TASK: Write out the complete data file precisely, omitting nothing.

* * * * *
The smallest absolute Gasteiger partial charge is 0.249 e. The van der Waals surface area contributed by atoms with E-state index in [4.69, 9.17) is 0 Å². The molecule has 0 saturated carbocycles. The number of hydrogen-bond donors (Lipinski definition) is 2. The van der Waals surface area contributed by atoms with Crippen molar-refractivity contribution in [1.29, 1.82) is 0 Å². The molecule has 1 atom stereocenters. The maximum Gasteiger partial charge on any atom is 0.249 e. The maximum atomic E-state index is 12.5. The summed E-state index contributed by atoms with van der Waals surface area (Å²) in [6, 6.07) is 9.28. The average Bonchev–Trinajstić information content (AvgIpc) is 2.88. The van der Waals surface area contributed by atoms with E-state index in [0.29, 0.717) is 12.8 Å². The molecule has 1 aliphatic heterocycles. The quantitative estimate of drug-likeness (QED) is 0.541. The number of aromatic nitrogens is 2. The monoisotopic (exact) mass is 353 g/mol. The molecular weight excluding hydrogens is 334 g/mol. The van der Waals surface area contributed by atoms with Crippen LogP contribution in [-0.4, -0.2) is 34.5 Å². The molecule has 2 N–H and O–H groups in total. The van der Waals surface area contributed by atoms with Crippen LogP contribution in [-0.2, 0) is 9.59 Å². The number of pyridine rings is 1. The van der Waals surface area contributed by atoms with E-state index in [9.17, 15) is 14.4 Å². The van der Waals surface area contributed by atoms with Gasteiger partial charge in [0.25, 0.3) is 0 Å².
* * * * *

The smallest absolute Gasteiger partial charge is 0.249 e. The van der Waals surface area contributed by atoms with E-state index in [4.69, 9.17) is 0 Å². The molecule has 0 saturated carbocycles. The number of hydrogen-bond donors (Lipinski definition) is 2. The van der Waals surface area contributed by atoms with Crippen molar-refractivity contribution in [1.29, 1.82) is 0 Å². The molecule has 1 atom stereocenters. The maximum Gasteiger partial charge on any atom is 0.249 e. The maximum atomic E-state index is 12.5. The summed E-state index contributed by atoms with van der Waals surface area (Å²) in [6, 6.07) is 9.28. The average Bonchev–Trinajstić information content (AvgIpc) is 2.88. The van der Waals surface area contributed by atoms with E-state index in [0.29, 0.717) is 12.8 Å². The molecule has 1 aliphatic heterocycles. The quantitative estimate of drug-likeness (QED) is 0.541. The number of aromatic nitrogens is 2. The monoisotopic (exact) mass is 353 g/mol. The molecular weight excluding hydrogens is 334 g/mol. The van der Waals surface area contributed by atoms with Crippen LogP contribution in [-0.4, -0.2) is 34.5 Å². The molecule has 2 N–H and O–H groups in total. The van der Waals surface area contributed by atoms with Crippen LogP contribution in [-0.2, 0) is 9.59 Å². The number of pyridine rings is 1. The van der Waals surface area contributed by atoms with E-state index in [9.17, 15) is 14.4 Å². The van der Waals surface area contributed by atoms with Gasteiger partial charge in [0.25, 0.3) is 0 Å².